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Elite Athletes Leak! Here’s Why We Need to Talk About It

Elite Athletes Leak! Here’s Why We Need to Talk About It

What do you think of when you imagine an elite female athlete? 

Well maybe you imagine a heroic image of someone with their arms aloft, clutching a medal, celebrating that amazing win, beaming from ear to ear. Or you see someone tackling a seemingly superhuman feat, a look of fierce concentration writ large on their face. You probably don’t think of incontinence. Or the fact that elite athletes from a whole range of different sporting backgrounds experience bladder leaks on a regular basis. 

Over 50% of athletes experience leaks

A recent study of athletes in eight different sports, including ballet and gymnastics, filled in a questionnaire about their experiences of incontinence. In fact over half of these women had experienced leaks at one time or another, with gymnasts, ballet dancers and aerobic athletes experiencing the highest levels of incontinence. Interestingly many of these women experienced leaks whilst training (95.2%) with 51.2% having them whilst they were taking part in competitions. 

Stop for a minute and consider that fact. 

Imagine you’re just about to take part in a competition and instead of being able to fully focus on your A-Game you’re worrying about the fact you might leak or that your fellow competitors might spot that you’re leaking. This is why it’s so important that we talk about incontinence more and raise awareness. It is not something that should be shrouded in shame and embarrassment. 

Many athletes leak whilst training with over half leaking during competitions 

In the same study it was revealed that most athletes experienced leaks (95.2%) whilst training with 51.2% getting them during competition. In the general population as a whole incontinence is also common with ⅓ women experiencing symptoms. One of the key issues surrounding incontinence is that we fail to talk about it because it is seen as an embarrassing problem. 

This in turn results in women dropping out of sport (if they’re athletes), and feeling isolated and ashamed. Once we realise that it’s incredibly common, then we can get the right kind of support (and products), and then we remove some of the stigma attached to it and move forward with our lives. 

Lucking the zeitgeist is changing and more athletes are sharing their experiences 

A recent Telegraph article shone a light on incontinence in the gymnastics world and interviewed trampolinist and Team GB athlete Laura Gallagher Cox, 32 who won the 2017 British National Championship in trampolining. She said in the interview: 'I’ve been at competitions where I’ve seen girls pee as they take off – when they do a double back somersault you’ll genuinely see urine flying through the air.' Incontinence and leaks can occur for a variety of reasons, but female athletes in particular tend to leak because there is a constant downward pressure placed on the pelvic floor muscles which results in them becoming too tight.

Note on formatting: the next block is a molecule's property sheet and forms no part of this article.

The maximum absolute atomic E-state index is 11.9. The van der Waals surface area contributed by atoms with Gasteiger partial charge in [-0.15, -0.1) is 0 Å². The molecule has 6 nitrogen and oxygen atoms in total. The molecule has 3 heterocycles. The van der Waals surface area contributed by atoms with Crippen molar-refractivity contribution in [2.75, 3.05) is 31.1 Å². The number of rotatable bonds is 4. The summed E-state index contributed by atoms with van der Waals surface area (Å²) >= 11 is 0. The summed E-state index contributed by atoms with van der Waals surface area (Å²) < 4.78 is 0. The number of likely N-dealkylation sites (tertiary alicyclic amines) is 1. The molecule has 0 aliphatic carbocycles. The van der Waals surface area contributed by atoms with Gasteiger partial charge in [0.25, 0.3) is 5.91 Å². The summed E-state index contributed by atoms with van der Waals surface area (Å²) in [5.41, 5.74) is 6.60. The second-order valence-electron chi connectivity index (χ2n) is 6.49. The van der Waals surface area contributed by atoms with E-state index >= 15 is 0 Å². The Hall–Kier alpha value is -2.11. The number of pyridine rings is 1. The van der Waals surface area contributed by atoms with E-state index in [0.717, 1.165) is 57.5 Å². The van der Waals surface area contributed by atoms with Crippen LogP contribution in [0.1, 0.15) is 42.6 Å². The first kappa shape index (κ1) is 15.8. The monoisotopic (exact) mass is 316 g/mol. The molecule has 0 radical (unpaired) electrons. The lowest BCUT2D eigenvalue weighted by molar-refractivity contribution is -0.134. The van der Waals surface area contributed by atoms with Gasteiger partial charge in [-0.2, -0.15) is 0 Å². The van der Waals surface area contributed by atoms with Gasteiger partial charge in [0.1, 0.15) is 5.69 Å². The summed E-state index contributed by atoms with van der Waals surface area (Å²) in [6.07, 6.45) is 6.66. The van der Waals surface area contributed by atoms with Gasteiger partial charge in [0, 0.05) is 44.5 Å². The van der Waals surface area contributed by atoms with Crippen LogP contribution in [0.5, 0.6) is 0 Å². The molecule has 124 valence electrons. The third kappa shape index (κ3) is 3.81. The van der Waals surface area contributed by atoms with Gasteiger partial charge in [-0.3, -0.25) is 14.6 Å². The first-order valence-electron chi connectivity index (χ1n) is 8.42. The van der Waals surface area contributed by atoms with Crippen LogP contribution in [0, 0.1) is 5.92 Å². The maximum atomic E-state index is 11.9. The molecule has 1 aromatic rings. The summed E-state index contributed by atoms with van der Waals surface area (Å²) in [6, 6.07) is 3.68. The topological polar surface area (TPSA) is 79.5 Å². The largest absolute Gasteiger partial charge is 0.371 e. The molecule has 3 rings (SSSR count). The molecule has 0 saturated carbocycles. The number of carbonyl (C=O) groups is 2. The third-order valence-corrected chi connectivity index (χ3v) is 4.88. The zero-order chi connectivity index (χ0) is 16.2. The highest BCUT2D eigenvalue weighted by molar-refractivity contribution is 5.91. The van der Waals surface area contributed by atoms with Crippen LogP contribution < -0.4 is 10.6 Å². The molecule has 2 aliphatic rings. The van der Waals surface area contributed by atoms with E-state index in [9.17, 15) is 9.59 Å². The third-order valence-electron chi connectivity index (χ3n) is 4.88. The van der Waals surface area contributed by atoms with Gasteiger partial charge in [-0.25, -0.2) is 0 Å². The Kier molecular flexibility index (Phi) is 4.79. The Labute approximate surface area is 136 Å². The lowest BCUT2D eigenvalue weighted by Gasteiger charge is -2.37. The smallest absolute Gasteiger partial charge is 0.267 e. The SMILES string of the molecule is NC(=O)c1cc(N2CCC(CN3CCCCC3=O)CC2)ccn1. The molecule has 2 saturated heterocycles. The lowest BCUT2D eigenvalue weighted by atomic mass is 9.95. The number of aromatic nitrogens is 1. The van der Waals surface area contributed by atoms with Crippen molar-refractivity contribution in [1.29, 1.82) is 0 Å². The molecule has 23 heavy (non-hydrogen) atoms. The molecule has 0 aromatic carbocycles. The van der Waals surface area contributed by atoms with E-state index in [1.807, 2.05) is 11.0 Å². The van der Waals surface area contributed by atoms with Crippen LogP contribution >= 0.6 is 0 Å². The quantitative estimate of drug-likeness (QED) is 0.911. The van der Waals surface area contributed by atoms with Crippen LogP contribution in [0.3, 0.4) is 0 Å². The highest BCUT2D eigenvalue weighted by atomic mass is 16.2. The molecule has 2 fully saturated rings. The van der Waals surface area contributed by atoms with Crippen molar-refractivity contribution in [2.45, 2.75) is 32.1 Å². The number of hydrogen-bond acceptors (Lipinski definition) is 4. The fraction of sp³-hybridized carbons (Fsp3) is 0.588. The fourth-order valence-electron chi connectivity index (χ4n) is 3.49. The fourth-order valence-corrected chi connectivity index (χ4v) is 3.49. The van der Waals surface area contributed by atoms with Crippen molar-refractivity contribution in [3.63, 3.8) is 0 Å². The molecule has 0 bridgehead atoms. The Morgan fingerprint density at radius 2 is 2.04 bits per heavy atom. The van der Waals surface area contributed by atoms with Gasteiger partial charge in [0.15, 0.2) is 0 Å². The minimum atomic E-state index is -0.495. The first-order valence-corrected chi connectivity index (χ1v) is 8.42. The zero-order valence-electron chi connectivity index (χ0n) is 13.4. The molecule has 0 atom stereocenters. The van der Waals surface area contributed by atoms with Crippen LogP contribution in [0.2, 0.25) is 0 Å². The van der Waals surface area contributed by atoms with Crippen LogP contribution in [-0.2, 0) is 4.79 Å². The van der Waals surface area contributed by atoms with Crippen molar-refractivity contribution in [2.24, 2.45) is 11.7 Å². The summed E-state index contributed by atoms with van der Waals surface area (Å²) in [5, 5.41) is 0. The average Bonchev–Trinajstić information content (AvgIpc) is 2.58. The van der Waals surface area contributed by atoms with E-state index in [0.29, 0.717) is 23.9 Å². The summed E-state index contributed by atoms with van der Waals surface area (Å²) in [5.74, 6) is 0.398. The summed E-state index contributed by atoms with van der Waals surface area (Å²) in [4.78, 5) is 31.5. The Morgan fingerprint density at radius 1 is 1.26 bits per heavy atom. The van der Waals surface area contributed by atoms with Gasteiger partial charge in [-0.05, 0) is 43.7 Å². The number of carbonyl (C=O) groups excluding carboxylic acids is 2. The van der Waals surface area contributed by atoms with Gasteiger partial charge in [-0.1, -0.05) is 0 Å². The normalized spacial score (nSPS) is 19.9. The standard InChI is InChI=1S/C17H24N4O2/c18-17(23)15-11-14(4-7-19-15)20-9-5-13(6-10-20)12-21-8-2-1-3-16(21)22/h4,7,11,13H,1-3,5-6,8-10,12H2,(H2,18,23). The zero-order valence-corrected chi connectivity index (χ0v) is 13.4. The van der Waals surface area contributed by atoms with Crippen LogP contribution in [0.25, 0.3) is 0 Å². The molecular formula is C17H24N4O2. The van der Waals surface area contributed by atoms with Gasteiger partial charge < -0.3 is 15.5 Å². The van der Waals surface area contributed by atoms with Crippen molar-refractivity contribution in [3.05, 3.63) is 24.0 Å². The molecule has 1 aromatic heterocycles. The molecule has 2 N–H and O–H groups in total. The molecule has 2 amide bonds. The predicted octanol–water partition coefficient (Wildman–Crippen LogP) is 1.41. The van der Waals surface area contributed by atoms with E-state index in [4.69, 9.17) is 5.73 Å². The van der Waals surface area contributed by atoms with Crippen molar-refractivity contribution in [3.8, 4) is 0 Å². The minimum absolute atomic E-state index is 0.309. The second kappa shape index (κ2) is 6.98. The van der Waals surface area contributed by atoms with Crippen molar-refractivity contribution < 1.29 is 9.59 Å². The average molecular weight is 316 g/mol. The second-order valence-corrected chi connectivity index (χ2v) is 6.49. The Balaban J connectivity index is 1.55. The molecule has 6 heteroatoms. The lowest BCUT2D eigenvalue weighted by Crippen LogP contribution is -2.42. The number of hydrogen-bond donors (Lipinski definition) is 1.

Specific actions such as jumping can result in a leak (the same experience we may have if we do a star jump or jump over a puddle whilst out on a run). Importantly this article also raised the issue that worrying about leaks whether you’re an athlete or simply love taking part in sport causes anxiety. This can put you off your game or if it’s significant enough, stop you from exercising altogether. Laura Gallagher Cox cited an incident when she was 15 and leaked. In order to avoid leaks Laura said she now goes to the bathroom up to five times per session and does not drink liquids during training (despite advice from her nutritionist), in order to decrease the risk of a leak. 

What is clear from the elite athlete world is that incontinence is common, but thankfully more athletes are coming forward to share their experiences. Whether you’re a runner who likes to do Parkrun on a Saturday, or someone who enjoys bootcamp with your friends after the school run, it’s paramount that you don’t let leaks stop you from doing what you love. As a first step,  book an appointment with your GP to see if there are any underlying causes. The next step is getting referred to a pelvic floor physio. 

To read more about ways to reduce bladder leaks check out another of our great reads here! (link to ‘Five Ways to reduce the risk of bladder leaks’). To find out more about our stylish, sustainable and secure knickers for little leaks click here

An appreciative shout out to who provided the stats in this post.